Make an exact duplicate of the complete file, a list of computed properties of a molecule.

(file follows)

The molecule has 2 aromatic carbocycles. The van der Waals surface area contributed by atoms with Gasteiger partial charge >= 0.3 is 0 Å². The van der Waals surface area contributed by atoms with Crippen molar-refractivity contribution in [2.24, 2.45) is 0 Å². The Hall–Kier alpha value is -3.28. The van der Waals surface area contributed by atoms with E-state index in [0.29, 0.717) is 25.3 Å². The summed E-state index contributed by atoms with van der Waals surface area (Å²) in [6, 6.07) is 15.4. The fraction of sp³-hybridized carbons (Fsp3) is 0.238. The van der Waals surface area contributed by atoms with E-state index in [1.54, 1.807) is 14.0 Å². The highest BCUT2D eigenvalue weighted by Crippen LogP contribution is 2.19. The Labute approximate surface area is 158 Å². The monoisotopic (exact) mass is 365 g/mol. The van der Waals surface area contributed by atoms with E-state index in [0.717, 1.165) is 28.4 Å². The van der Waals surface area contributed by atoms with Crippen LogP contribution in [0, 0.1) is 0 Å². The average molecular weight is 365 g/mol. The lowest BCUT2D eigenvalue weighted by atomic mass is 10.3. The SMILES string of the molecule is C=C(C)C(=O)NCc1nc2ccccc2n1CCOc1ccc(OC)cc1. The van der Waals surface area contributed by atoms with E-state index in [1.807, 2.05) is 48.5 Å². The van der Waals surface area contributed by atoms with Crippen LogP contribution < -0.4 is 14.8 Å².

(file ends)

The molecule has 2 aromatic carbocycles. The van der Waals surface area contributed by atoms with Gasteiger partial charge >= 0.3 is 0 Å². The van der Waals surface area contributed by atoms with Crippen molar-refractivity contribution in [2.24, 2.45) is 0 Å². The Hall–Kier alpha value is -3.28. The van der Waals surface area contributed by atoms with E-state index in [0.29, 0.717) is 25.3 Å². The summed E-state index contributed by atoms with van der Waals surface area (Å²) in [6, 6.07) is 15.4. The fraction of sp³-hybridized carbons (Fsp3) is 0.238. The van der Waals surface area contributed by atoms with E-state index in [1.54, 1.807) is 14.0 Å². The highest BCUT2D eigenvalue weighted by Crippen LogP contribution is 2.19. The Labute approximate surface area is 158 Å². The monoisotopic (exact) mass is 365 g/mol. The van der Waals surface area contributed by atoms with E-state index in [0.717, 1.165) is 28.4 Å². The van der Waals surface area contributed by atoms with Crippen LogP contribution in [0, 0.1) is 0 Å². The average molecular weight is 365 g/mol. The lowest BCUT2D eigenvalue weighted by atomic mass is 10.3. The SMILES string of the molecule is C=C(C)C(=O)NCc1nc2ccccc2n1CCOc1ccc(OC)cc1. The van der Waals surface area contributed by atoms with E-state index in [1.807, 2.05) is 48.5 Å². The van der Waals surface area contributed by atoms with Crippen LogP contribution < -0.4 is 14.8 Å².